Total Recall: Ewan McGregor's Best Movies
We count down the best-reviewed work of the Jack the Giant Slayer star.
From independent dramas to a certain trilogy of big-budget sci-fi prequels, Ewan McGregor has led an admirably varied life on the big screen -- as well as off, where he's an accomplished stage actor as well as a bestselling author. This weekend, McGregor takes another step in a new direction with his appearance in Bryan Singer's Jack the Giant Slayer, a tongue-in-cheek, action-packed retelling of everyone's favorite magic bean-fueled fairytale, and we decided to take the opportunity to pay tribute with a look back at some of his finest films. Yes, that's right...it's time for Total McRecall!
10. Big Fish
Casting younger versions of older actors to play their characters in the past is always a tricky proposition for any director, but Tim Burton pretty much knocked it out of the park in Big Fish; not only did he have Albert Finney anchoring his movie's present-day storyline-slash-framing device, he scored a casting coup by landing McGregor as Finney's more youthful incarnation, giving him a chance to deliver one of his more rakishly charming performances in a production that boasted all of Burton's trademark visual whimsy in addition to a tender screenplay (adapted from the Daniel Wallace book) about the often-complicated relationships between fathers and sons. "Big Fish is so strange and so literary that audiences seeking conventional fare may get impatient with it," admitted the Chicago Tribune's Michael Wilmington. "But it always takes effort to catch the big ones. This one is worth it."
9. Brassed Off
Movies about people in economically depressed small towns triumphing over adversity in some unusual, typically arts-driven way are nothing new (see: The Full Monty, Calendar Girls), and for good reason -- with the right narrative hook, it's a story worth telling repeatedly. Case in point: Writer/director Mark Herman's Brassed Off, starring the incomparable Pete Postlethwaite as the director of an award-winning civic brass band in a British town where most people (including himself) have worked in the local mine -- which is facing foreclosure thanks to a government study led by a woman (Tara Fitzgerald) who grew up nearby, and had a childhood romance with one of the members of the band (Ewan McGregor). Formula stuff, to be sure -- but according to most critics, it was crafted adeptly enough to forgive its familiarity. As an appreciative Bridget Byrne put it for Boxoffice Magazine, "Like the music it celebrates, Brassed Off is in-your-face yet sentimental, rousing yet sad, defiant but full of heart."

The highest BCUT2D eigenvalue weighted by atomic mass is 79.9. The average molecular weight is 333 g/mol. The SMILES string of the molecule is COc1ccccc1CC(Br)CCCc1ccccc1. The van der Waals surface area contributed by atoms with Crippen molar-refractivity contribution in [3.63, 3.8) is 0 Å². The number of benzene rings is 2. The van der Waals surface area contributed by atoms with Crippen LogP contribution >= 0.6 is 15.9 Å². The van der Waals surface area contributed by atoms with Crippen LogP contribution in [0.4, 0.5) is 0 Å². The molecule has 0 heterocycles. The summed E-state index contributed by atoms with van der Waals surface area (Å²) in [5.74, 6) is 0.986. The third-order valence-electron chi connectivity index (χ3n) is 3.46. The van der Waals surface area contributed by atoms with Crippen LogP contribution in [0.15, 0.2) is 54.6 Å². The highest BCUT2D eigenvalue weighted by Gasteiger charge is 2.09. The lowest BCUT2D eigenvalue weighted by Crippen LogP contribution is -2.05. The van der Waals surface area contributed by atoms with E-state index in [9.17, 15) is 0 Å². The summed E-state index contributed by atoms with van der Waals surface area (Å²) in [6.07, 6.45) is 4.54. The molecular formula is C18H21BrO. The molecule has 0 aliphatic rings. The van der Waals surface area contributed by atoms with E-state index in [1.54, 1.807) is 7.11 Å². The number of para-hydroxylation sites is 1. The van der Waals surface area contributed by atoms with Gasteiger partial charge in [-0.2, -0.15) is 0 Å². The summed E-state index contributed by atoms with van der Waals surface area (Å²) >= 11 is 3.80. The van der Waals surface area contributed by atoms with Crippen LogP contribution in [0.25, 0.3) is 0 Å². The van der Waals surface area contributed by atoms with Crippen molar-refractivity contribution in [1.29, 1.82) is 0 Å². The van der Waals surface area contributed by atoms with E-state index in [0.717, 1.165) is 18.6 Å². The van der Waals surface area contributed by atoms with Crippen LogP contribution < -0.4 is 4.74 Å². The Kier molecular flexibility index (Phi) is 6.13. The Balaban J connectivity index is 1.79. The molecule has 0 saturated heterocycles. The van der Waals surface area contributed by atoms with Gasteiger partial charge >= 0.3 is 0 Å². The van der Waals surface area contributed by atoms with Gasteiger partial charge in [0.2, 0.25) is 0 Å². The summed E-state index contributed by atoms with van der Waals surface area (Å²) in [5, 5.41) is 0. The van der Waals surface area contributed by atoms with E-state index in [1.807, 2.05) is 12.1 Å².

A sleek, pleasantly pulpy woman-on-the-run action thriller with an uncommonly sharp cast, Steven Soderbergh's Haywire essentially doubled as two films -- one that acted as a showcase for the bone-crunching skills of star (and real-life MMA fighter) Gina Carano, and another that served to highlight the ever-dependable work of her supporting players, a group that included McGregor, Michael Douglas, Michael Fassbender, Bill Paxton, and Antonio Banderas. "Carano is nothing special as an actress," admitted Eric D. Snider for Film.com, "but darned if it matters when she's supported by a killer screenplay, a sharp cast, and Steven Soderbergh's unmistakably sly, mordant direction."
The Star Wars prequels have been the focus of a lot of critical scorn, and plenty of it is deserved, but they did have their moments -- many of which arrived during 2005's Star Wars Episode III: Revenge of the Sith. While far from perfect (and doomed to forever be known as the film that brought fans Darth Vader's most laughable scene), Sith allowed fans to finally witness the events leading up to the galaxy-altering battle between Obi-Wan Kenobi (McGregor) and his wayward pupil, Anakin Skywaler (Hayden Christensen). "Same logo. Same starry-night spacescape. Same music. Same crawl. Same everything," wrote Eleanor Ringel Gillespie of the Atlanta Journal-Constitution. "Only different. And so much better."
6. Little Voice
Two years after appearing in Mark Herman's Brassed Off, McGregor reunited with the writer/director for Little Voice, an adaptation of the Jim Cartright play (titled The Rise and Fall of Little Voice in its stage incarnation) about a debilitatingly shy woman (Jane Horrocks) with a phenomenal singing voice and a mother (Brenda Blethyn) who happens to bring home a talent agent (Michael Caine) after a night of bar-hopping -- therefore setting the stage for a life-altering chain of events. McGregor's Little Voice role (a socially awkward pigeon trainer who forms a bond with Horrocks) isn't one of his biggest, but it helped lay the groundwork for a film career that has grown to encompass a wide variety of genres -- and it helped earn the approval of critics like Variety's Derek Elley, who called the movie "A small picture with a big heart."